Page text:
Recently, I started writing my new book, in which I reflect on my 30+ years in Italy and the lessons that I have learned. It is called ‘Gladiator Spirit: How to Thrive Long-Term in Italy’ and will also feature many lessons gleaned from the thousands of client relocations I have overseen into and from Italy.
These are lessons that have helped me and my clients to survive and thrive in Italy, and hopefully they will also help the readers of my book as they start their new lives in Italy. Here are just ten of the many lessons I have learned from living in Italy since 1988.
- Friendship: I never thought that I only wanted to be friends with Italians, though I was certainly open to that from the beginning. Instead, I sought out people who were likeminded, kind, and trustworthy; this brought into my life some of the most wonderful people I have known from all over the world. Their friendship has truly been a blessing. I’ve also been lucky to have made some great Italian friends.
- Leave The Past Behind: In my opinion, constantly looking back and making comparisons between Italy and where you come from can really hamper moving your life forward in Italy, especially if you look at your past with rose-tinted glasses.
- I Am Who I Am: Even after all these years, I know that I am still seen in my building as the foreigner who lives on the eighth floor, even though I have been living here since 1991. This makes me smile, and I am fine with this as I know that no malice is intended. To be fair, I am a foreigner, so I am only being seen for what I am. During the years, I have met several foreigners who were bothered by being seen as a foreigner, but to be honest, there is not much you can do about this, so it’s best to embrace your uniqueness in Italy and move on.
- My Energy is Precious: I have never gone down rabbit holes with foreigners or Italians, in real life or online, who see things a certain way and are waiting for me to disagree with them and therefore drag me into some pointless and argumentative discussion. I smile and move on.
- The Future Comes Very Quickly: The saying that the future will take care of itself never really sat well with me. From the beginning, I really understood that I had to be proactive in designing the future I wanted living in Italy as a foreigner, especially at the beginning when I didn’t know anyone. I moved to Italy with very little money, so while I could have my flights of fancy every now and again, I knew I was going to have to be extremely pragmatic if I wanted to live here long-term. Take care of your future today.
- I Am Not in Nirvana: While Rome still takes my breath away after 30+ years, I never felt that I had moved to Nirvana. This means that I saw the problems and challenges around me, but they helped to make me resilient, focused, and driven. Nowhere is perfect, and the sooner one understands that the better.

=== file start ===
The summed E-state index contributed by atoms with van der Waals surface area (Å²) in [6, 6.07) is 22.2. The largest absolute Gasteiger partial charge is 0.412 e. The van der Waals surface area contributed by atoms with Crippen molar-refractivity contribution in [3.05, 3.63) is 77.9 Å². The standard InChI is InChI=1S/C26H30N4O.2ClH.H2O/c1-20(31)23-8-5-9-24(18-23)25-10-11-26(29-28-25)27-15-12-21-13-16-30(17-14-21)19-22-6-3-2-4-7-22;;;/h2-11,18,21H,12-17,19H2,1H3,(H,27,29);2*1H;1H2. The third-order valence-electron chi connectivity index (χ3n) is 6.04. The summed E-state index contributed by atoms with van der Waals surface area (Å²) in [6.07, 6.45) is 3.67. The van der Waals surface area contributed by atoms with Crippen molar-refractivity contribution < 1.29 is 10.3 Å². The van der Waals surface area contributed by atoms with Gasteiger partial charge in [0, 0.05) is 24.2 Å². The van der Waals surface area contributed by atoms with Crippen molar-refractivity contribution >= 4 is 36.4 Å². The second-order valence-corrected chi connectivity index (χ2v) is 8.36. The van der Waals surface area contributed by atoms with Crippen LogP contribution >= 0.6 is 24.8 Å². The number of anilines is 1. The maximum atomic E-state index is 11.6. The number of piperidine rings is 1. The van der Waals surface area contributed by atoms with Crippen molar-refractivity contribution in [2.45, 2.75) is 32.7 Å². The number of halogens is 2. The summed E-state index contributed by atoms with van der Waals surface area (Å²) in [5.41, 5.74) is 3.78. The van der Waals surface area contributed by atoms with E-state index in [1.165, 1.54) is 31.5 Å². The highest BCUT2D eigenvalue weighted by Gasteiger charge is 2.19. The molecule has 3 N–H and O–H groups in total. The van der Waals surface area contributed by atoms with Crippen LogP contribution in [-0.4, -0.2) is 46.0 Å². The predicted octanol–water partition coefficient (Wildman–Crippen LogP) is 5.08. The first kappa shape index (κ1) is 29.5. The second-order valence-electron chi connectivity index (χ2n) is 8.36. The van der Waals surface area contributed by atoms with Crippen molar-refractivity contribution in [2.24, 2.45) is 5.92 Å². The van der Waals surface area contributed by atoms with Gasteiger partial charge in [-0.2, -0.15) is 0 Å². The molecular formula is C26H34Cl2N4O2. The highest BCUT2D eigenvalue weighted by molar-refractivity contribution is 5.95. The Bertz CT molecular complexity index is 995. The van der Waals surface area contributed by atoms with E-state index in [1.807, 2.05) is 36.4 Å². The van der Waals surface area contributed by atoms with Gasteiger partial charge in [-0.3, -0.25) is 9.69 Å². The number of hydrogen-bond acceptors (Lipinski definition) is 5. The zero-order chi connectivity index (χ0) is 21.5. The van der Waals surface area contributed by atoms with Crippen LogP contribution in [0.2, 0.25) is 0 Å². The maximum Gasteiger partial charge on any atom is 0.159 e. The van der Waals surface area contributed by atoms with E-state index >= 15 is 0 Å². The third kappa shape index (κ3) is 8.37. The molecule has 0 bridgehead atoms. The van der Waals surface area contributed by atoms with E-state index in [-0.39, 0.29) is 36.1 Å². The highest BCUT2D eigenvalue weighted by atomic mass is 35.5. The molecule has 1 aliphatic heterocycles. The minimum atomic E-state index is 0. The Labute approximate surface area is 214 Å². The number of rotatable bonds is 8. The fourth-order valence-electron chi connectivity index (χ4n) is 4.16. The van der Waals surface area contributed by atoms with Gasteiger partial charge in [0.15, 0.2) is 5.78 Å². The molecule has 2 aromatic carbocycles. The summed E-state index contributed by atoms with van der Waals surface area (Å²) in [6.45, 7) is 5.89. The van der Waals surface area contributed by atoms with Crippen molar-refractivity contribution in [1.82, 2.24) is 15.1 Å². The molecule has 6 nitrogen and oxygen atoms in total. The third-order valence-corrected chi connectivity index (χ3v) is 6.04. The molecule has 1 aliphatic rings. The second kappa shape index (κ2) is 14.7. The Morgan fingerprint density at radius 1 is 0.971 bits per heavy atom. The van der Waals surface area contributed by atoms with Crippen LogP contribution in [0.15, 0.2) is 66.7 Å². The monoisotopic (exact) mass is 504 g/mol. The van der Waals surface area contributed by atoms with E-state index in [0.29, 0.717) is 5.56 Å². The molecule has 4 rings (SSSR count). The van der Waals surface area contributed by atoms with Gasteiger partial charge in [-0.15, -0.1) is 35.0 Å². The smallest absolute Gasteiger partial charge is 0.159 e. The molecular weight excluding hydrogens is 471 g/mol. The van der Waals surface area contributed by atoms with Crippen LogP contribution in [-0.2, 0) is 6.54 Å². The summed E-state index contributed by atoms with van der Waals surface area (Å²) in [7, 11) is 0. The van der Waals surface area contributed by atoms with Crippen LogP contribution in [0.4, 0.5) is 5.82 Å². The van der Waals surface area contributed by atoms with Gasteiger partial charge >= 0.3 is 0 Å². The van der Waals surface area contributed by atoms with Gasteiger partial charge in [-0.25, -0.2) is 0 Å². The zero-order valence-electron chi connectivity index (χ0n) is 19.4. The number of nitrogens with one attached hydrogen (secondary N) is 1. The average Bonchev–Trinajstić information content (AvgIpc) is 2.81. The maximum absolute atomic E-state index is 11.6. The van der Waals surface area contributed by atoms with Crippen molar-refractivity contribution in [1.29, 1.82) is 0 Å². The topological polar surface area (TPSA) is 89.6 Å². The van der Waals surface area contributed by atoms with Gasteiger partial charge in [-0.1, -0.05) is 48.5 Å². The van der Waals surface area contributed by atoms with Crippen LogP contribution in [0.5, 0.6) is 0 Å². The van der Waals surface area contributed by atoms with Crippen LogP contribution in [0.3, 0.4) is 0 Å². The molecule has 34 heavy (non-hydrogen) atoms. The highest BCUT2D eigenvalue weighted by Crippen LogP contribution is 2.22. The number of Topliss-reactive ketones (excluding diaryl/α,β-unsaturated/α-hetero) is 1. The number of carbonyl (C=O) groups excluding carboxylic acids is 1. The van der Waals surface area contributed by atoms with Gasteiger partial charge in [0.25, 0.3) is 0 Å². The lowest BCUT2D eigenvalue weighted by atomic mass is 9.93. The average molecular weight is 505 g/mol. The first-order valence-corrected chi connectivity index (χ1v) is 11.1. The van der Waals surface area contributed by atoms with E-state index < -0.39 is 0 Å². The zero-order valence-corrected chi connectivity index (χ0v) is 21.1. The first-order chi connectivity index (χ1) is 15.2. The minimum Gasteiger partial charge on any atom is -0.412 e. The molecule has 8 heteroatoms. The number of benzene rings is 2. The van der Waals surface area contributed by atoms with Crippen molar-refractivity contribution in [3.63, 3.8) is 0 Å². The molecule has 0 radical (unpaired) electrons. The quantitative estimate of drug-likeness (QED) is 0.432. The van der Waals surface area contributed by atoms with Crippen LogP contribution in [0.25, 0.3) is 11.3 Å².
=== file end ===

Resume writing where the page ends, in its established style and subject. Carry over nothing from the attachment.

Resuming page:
- Italians Know Best: No one knows their culture and fellow countrymen and women better than Italians, so when I was unsure of how to navigate the cultural waters, I always reached out to a trusted Italian friend. That is where I learned never to give away too quickly the formal ‘Lei’ while doing business in Italy.
- Don’t Get Left Behind: Unless you are independently wealthy, you may not be able to ride forever the coattails of what worked well for you at the beginning of your time in Italy, so make sure that you are keeping up to date and learning new things. Otherwise, a newbie with a fresh way of looking at things could take your place.
- Embrace and Accept: I never really spent much time wondering why Italians did things the way they did. Yes, sure, sometimes I was curious, but I never thought that Italians should do it differently or that I should be the one to explain this to them, as I believe that any change needed must come from within a person or country. Even in the early days, I would take a book to public offices because no matter how much I would complain or get irritated, they were going to win every time, and the sooner I accepted this, the better my life would be.
- Italy Changes: Many things have changed since I moved to Italy in 1988, some for the better and some for the worse. That is going to happen regardless of what I think or feel about it. Do I miss the Italy I found in the late 80s and early 90s? Sure, I do, but change happens, and that is how it is. Living successfully in Italy, as far as I am concerned, is all about going with the flow and understanding that you can’t hold the tide of time back.
As I said, these are my lessons that I have learned in Italy and that have served me well. Each person will learn their own lessons while living here, and, hopefully, these lessons will help them live their best life possible in Italy.
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